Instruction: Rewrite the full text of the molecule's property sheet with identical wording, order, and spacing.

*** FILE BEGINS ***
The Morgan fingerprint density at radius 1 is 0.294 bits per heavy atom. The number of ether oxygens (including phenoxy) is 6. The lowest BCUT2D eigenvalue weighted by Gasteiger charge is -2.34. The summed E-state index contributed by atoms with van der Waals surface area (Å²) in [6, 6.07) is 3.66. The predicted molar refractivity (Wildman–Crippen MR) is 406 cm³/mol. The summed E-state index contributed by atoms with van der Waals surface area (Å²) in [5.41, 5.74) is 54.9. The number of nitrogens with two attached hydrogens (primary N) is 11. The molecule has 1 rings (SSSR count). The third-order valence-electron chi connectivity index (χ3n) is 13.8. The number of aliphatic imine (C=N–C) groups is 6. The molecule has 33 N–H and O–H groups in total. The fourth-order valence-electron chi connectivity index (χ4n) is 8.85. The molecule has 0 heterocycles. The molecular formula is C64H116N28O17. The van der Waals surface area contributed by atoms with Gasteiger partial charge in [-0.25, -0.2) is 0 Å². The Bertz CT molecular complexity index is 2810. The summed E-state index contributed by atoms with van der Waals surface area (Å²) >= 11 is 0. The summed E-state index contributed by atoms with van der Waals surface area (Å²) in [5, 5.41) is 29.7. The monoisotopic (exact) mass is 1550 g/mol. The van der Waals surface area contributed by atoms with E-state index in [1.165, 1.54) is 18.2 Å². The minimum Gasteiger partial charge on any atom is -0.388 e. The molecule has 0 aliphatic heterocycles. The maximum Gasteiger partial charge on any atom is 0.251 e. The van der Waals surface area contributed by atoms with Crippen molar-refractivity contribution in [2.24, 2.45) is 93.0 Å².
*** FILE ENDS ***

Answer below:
The Morgan fingerprint density at radius 1 is 0.294 bits per heavy atom. The number of ether oxygens (including phenoxy) is 6. The lowest BCUT2D eigenvalue weighted by Gasteiger charge is -2.34. The summed E-state index contributed by atoms with van der Waals surface area (Å²) in [6, 6.07) is 3.66. The predicted molar refractivity (Wildman–Crippen MR) is 406 cm³/mol. The summed E-state index contributed by atoms with van der Waals surface area (Å²) in [5.41, 5.74) is 54.9. The number of nitrogens with two attached hydrogens (primary N) is 11. The molecule has 1 rings (SSSR count). The third-order valence-electron chi connectivity index (χ3n) is 13.8. The number of aliphatic imine (C=N–C) groups is 6. The molecule has 33 N–H and O–H groups in total. The fourth-order valence-electron chi connectivity index (χ4n) is 8.85. The molecule has 0 heterocycles. The molecular formula is C64H116N28O17. The van der Waals surface area contributed by atoms with Gasteiger partial charge in [-0.25, -0.2) is 0 Å². The Bertz CT molecular complexity index is 2810. The summed E-state index contributed by atoms with van der Waals surface area (Å²) >= 11 is 0. The summed E-state index contributed by atoms with van der Waals surface area (Å²) in [5, 5.41) is 29.7. The monoisotopic (exact) mass is 1550 g/mol. The van der Waals surface area contributed by atoms with E-state index in [1.165, 1.54) is 18.2 Å². The minimum Gasteiger partial charge on any atom is -0.388 e. The molecule has 0 aliphatic heterocycles. The maximum Gasteiger partial charge on any atom is 0.251 e. The van der Waals surface area contributed by atoms with Crippen molar-refractivity contribution in [2.24, 2.45) is 93.0 Å².